Hematology and Oncology Book

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Cancer Pain

Aka: Cancer Pain, Pain in Terminally Ill Patients, Pain at the End of Life
  1. See also
    1. Cancer Pain Management
    2. Cancer Pain Medications
    3. Cancer Pain Opioid
  2. Approach: Goals of Cancer Pain Management
    1. Overall Strategy
      1. Palliative Care is active treatment, not passive
    2. Approach
      1. Identify the cause of pain
      2. Prevent the pain from recurring
      3. Erase the memory of the pain
      4. Maintain a clear sensorium and normal affect
  3. Pathophysiology: Cancer Pain
    1. Address all components to achieve effective management
    2. Components
      1. Physical (biological) component 25%
      2. Psychological (emotional) component 25%
      3. Social Component 25%
      4. Spiritual Component 25%
  4. Symptoms
    1. Use a systematic approach to defining severity of pain (consistently use the same scale or assessment tools)
      1. See Pain Scale
      2. See Pain Assessment in Advanced Dementia Scale
    2. Characterize the pain types and source
      1. Somatic Pain (aching or gnawing pain)
      2. Visceral Pain (cramping or shifting pain)
      3. Neuropathic pain (burning, shooting or shock-like pain)
    3. Distinguish pain related to terminal illness (e.g. Cancer Pain) from Chronic Pain from other cause (non-malignant)
      1. Treat Chronic Pain with focus on improving quality of life (but differentiating from the terminal illness related pain)
  5. Differential Diagnosis
    1. Iatrogenic pain
      1. Cancer active treatment
    2. Chronic Pain
      1. Exacerbation of Chronic Pain unrelated to cancer
    3. Consider new acute pain causes in cancer patients
      1. Pathologic Fracture, bone metastases or neoplastic spinal cord compression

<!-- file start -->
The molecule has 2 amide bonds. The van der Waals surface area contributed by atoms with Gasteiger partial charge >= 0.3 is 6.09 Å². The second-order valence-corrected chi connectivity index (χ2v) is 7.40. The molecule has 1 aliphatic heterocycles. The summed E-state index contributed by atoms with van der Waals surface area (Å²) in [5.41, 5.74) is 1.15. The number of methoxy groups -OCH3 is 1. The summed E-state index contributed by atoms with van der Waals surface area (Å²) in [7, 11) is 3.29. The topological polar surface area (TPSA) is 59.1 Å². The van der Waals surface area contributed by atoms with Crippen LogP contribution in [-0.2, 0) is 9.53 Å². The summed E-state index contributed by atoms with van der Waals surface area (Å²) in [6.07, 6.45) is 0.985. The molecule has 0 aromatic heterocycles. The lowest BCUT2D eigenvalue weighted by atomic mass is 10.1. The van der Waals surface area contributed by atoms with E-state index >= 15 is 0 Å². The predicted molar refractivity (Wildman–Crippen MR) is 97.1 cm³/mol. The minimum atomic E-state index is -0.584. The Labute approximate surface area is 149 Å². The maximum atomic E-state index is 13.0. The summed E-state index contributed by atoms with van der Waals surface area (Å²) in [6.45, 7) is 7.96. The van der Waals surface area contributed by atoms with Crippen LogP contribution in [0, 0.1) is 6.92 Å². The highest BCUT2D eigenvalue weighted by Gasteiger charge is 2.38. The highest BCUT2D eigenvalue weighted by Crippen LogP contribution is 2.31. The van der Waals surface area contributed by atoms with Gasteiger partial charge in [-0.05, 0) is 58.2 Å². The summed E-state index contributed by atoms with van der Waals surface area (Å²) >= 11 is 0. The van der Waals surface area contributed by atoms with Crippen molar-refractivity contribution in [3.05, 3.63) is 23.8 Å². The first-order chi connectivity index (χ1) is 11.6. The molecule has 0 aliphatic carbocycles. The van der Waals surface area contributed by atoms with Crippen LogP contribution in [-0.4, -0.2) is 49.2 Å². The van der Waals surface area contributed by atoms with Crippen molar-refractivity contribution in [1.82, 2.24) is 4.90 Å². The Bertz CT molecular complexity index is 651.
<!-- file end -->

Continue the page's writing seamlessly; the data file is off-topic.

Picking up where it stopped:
1. See Metastatic Cancer involving Long Bones
        2. Lung Cancer, Breast Cancer and Prostate Cancer are most common
        3. Thyroid CancerKidney Cancer may also cause bone metastases
        4. Multiple Myeloma may cause lytic bone lesions
      2. Hemorrhage or direct invasion into region of tumor
        1. Hepatic capsule irritation (e.g. liver metastases, primary Hepatoma)
        2. Pancreatic Cancer local invasion
        3. Peritoneal irritation (cancer seeding, Ascites)
      3. Obstruction
        1. Ureteral obstruction
        2. Biliary duct obstruction
        3. Small Bowel Obstruction, abdominal adhesions or bowel perforation
      4. Muscle Cramps
        1. See Nocturnal Leg Cramp
        2. Electrolyte abnormalities (e.g. Diuretics, Uremia, Cirrhosis)
          1. Hypomagnesemia
          2. Hypocalcemia
          3. Elevated Creatinine Kinase
          4. Hypothyroidism
        3. Peripheral Nerve Injury from surgery or Radiation Therapy
        4. Neurotoxic Chemotherapy (e.g. Vincristine, Vinblastine, Cisplatin)
          1. Vincristine may cause Trigeminal Neuralgia (CN 5) as well throat pain (CN 9)
        5. Hormonal agents (e.g. Breast Cancer Management)
        6. Direct-invasion or metastatic disease related peripheral nerve invasion
  6. Management
    1. See Cancer Pain Management
    2. See Cancer Pain Medications
    3. See Cancer Pain Opioid
    4. Specific management
      1. See Cancer Emergencies
      2. See Metastatic Cancer involving Long Bones
      3. See Cancer Related Bowel Obstruction
      4. See Cancer Related Constipation
      5. See Oral Mucositis
  7. References
    1. Abrahm (1999) Ann Intern Med 131:37-46 [PubMed]
    2. Cherny (2000) CA Cancer J Clin 50(2):70-116 [PubMed]
    3. Levy (1996) N Engl J Med 335:1124-32 [PubMed]
    4. Miller (2001) Am Fam Physician 64(7):1227-34 [PubMed]

Cancer pain (C0596240)

Definition (CSP) somewhat localized sensation of discomfort, distress or agony resulting from the stimulation of specialized nerve endings in the process of cancer growth, or from cancer therapy.
Concepts Sign or Symptom (T184)
Italian Dolore da cancro
Japanese 癌疼痛, ガントウツウ
Czech Rakovinová bolest
English cancer pain, Cancer pain
Hungarian Rákos fájdalom
Portuguese Dor Cancroosa
Spanish Dolor canceroso
Dutch kankerpijn
French Douleur cancéreuse
German Krebsschmerzen
Sources
Derived from the NIH UMLS (Unified Medical Language System)


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